Starring Renée Zellweger, Rufus Sewell, Bella Ramsey, Jessie Buckley and directed by Rupert Goold; Judy is a new biography / musical about legendary performer Judy Garland, a.k.a Frances Ethel Gumm.
Judy focuses on Garland’s winter of 1968 series of sold-out concerts in London. Goold’s film will show Garland as she prepares for the show, battles with management, charms musicians and reminisces with friends, fans and meets Mickey Deans, her soon-to-be fifth husband….
As someone who’s aware of Garland but not so much her work, especially outside of The Wizard Of Oz (1939), I look forward to being enlightened.
Furthermore, having not watched Zellweger in a movie in a while, I’m looking forward to seeing her do a great job with this role. I wonder if she’ll actually sing…
Michael Gambon, Finn Wittrock, Andy Nyman, Fenella Woolgar, Philippe Spall ,John Dagleish and Gemma-Leah Devereux also star.
Starring Jennifer Aniston, Danielle McDonald and Odeya Rush, I had some fun Watching Dumplin’, the comedy / drama about Willowdean a.k.a Dumplin,’ the plus-size teenage daughter of a former beauty queen.
Directed by Anne Fletcher, the story really gets underway when, to the surprise of many in their small Texas town, Willowdean starts a revolution by signing up for her mom’s Miss Teen Bluebonnet pageant.
I wanted to watch Dumplin‘ because of Aniston and the promise of some humour. There is a little humour involved and the messaging about inclusion, representation and love of self are indeed adequately executed. I also enjoyed witnessing the positive evolution of a strained mother / daughter relationship and seeing a teenage girl find her confidence.
Though everyone did well in their roles, a part of me does wish that Dumplin’ had been a tad more amusing and fun. A similar movie that I had that little bit more fun watching is Don’t Talk To Irene (2017),which I recommend.
Dolly Parton’s music features quite a lot in Dumplin’ and she’s often mentioned. So… if you’re a fan, you know what to do. Another reason to watch Dumplin’ to see Aniston have fun in her role as a small town Texas woman. The idea alone just makes me smile.
In new comedy / drama / musical Dumplin‘, the plus-size teenage daughter of a former beauty queen decides to sign up for her mom’s Miss Teen Bluebonnet pageant. Doing so ends up revolutionising the pageant and their small Texas town.
Dumplin is directed by Anne Fletcher and stars Jennifer Aniston, Danielle Macdonald, Odeya Rush, Harold Perrineau, Dove Cameron…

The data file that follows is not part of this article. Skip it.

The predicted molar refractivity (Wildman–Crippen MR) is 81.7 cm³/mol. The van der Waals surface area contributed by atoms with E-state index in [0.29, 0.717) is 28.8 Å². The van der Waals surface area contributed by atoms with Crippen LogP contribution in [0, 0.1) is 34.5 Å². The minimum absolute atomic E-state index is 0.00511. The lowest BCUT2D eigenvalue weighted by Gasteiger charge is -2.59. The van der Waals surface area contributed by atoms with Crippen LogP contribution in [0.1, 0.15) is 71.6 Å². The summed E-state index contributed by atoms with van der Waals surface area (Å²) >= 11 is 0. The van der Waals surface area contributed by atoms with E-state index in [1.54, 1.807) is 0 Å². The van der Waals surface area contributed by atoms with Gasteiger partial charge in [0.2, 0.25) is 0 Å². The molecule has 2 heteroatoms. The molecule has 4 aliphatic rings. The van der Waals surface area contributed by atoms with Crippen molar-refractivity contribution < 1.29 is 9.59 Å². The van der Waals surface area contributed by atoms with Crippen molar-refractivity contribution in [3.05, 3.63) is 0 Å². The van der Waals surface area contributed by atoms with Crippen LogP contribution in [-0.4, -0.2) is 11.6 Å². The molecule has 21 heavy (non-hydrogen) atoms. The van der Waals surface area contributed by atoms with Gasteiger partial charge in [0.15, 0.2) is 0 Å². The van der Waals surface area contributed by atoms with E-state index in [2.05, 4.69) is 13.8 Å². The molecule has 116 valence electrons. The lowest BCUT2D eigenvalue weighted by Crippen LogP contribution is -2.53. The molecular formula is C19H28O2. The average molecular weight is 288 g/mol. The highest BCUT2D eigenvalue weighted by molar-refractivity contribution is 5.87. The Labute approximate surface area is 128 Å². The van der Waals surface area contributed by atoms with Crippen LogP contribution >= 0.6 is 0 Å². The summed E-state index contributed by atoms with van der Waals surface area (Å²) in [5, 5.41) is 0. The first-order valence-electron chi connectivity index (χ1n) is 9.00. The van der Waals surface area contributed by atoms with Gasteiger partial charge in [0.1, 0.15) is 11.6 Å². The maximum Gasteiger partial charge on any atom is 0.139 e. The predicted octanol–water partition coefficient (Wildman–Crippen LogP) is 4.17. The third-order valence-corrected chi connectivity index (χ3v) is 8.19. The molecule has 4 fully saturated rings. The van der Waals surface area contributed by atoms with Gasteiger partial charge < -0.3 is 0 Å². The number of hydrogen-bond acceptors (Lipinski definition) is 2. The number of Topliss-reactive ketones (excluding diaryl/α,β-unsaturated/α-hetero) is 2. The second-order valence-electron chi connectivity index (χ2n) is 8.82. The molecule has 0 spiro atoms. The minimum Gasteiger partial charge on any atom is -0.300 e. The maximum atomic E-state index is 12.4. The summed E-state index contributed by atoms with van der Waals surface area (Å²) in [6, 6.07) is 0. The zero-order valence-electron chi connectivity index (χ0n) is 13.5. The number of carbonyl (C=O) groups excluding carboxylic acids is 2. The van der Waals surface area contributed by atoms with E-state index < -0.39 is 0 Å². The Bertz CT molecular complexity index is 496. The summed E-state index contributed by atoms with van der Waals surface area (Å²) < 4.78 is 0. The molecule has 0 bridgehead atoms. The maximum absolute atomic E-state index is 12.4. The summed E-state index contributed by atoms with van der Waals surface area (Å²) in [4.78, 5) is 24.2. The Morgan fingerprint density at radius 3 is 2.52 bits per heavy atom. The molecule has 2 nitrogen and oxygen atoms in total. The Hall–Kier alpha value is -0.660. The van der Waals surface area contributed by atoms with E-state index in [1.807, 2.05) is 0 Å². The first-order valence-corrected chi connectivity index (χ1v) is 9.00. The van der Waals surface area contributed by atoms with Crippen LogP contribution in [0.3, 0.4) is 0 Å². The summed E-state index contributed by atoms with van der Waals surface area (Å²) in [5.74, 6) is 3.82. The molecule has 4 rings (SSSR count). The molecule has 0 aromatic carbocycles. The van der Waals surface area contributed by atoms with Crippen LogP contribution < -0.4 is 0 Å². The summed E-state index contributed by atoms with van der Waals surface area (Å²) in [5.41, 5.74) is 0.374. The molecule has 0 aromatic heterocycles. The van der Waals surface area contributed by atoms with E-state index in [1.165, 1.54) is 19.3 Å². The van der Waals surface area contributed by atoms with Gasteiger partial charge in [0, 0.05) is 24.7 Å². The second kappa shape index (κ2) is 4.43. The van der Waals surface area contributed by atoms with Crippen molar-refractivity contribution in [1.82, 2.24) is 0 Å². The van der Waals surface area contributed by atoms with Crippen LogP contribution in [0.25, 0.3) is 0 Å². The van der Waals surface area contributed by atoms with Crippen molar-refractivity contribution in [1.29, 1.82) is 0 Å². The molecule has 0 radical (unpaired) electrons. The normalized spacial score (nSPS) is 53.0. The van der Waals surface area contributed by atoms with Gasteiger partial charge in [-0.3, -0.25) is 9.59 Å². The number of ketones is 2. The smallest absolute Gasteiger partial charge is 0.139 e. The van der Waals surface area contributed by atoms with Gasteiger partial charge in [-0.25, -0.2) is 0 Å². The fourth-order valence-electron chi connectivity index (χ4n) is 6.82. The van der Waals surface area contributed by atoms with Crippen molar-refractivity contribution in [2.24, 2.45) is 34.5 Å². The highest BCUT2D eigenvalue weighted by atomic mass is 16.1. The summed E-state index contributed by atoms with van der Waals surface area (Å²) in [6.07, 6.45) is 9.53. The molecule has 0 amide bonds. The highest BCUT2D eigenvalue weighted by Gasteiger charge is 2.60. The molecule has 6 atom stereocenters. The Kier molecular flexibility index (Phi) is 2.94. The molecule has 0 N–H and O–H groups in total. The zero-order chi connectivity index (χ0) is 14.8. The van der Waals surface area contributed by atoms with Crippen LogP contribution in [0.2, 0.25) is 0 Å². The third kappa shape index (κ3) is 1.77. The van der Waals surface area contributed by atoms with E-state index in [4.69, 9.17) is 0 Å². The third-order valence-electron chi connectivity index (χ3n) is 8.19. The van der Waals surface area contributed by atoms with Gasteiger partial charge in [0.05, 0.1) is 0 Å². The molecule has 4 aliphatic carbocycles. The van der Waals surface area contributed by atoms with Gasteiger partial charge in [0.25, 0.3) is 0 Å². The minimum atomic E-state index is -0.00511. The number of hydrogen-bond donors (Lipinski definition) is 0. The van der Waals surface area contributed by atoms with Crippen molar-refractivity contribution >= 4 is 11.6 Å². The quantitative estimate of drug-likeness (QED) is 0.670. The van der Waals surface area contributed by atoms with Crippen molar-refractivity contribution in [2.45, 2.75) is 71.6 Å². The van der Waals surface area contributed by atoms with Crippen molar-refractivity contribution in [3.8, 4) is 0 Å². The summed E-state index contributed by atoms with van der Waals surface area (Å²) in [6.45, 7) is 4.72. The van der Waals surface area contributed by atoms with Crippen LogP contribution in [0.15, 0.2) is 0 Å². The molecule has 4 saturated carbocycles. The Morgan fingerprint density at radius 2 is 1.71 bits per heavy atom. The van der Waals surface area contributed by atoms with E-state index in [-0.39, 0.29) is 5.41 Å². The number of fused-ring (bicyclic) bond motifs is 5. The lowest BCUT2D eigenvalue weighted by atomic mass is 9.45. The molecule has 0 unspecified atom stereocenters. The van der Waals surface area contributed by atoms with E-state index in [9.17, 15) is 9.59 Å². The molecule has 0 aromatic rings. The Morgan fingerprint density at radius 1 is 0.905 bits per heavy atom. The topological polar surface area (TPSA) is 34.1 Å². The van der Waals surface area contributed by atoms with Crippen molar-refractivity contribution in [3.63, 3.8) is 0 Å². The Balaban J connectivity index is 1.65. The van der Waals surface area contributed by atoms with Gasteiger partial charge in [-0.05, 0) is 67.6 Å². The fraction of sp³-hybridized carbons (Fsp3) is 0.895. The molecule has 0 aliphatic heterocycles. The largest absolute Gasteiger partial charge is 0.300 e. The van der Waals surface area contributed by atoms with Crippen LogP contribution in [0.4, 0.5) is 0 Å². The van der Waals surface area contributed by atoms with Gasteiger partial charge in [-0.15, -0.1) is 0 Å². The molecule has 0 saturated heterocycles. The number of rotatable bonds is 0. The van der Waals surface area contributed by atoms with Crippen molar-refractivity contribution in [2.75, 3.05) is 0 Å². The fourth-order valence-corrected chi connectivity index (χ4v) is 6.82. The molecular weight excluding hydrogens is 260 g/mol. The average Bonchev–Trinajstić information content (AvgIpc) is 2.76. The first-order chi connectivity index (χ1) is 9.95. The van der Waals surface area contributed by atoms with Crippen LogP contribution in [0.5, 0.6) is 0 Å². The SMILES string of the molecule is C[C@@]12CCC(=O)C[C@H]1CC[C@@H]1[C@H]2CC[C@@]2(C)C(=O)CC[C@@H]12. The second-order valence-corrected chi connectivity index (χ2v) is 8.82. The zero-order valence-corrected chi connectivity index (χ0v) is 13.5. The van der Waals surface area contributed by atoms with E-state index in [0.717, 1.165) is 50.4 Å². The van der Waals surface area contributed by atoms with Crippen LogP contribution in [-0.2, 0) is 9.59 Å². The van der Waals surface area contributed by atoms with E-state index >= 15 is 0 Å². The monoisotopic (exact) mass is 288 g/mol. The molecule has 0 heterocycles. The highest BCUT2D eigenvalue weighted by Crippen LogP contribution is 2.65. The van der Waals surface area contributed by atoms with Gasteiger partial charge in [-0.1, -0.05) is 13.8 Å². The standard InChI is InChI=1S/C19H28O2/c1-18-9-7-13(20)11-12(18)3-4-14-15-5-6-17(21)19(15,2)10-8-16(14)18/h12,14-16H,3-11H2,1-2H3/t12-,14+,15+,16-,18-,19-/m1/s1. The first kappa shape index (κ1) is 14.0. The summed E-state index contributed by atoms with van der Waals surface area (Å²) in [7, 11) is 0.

Reasons to be excited about this one include the promise of humour, the fact that I enjoy Aniston in comedy roles and Harold Perrineau in drag as ‘Rhea Ranged.’
Luke Benward, ex Taylor-Klaus, Sam Pancake and Joshua Allan Eads also star.
A Star Is BornstarsBradley Cooper as Jackson Maine, an ageing, alcoholic musician in a downward spiral; whilst Lady Gaga plays the talented young singer he helps find fame.
I’ll start by saying that I definitely misread the film’s duration of ‘one hundred and thirty six minutes’ as ‘one hour thirty-six minutes.’ Luckily though, in the end the longer than average two hours 16 minutes total length barely proved punishing.
As for why this movie appealed, I had to watch it if just to see how well Cooper faired in the dual leading actor / director role. The good news is, A Star Is Born is a well executed story that’s heartbreaking, funny, layered, well captured and it features some rather memorable music. In fact, my favourite song on the soundtrack is called Shallow and I’ve played it many and I mean MANY times since.
There’s no denying that I absolutely bought Cooper’s tortured character’s emotional journey. I also believed him as a rock star because of the good music in the film and how his character presented physically – including the way he moved – both on and off the stage. I especially enjoyed the first time Shallow is performed on stage; a pretty glorious experience that’s very beautifully shot.
Besides Cooper’s well executed dual roles, other highlights include the deep bass in Cooper and co-star Sam Elliott’s voices. There’s also a memorable perfectly timed funny momentthat involves one of the two / three times Frank Sinatra is mentioned.
As for the not quite great things about A Star Is Born, my suspension of disbelief was briefly interrupted by the uncomfortable closeups near the beginning of the movie. Closeups that luckily either eased off as the film went on, or they somehow bothered me less. There were also one or two moments of dialogue that felt quite awkward during Cooper and Gaga’s early interactions. Thankfully though, that awkwardness also eased off as the film continued.
Watch A Star Is Born because it’s good, handles well themes linked to different kinds of relationships, familial, business, healthy, unhealthy, poisonous, etc. Lastly, if you’re not already in love, there’s a reasonable chance that A Star Is Born will make you want to be – and likely with a musician. So good luck with that!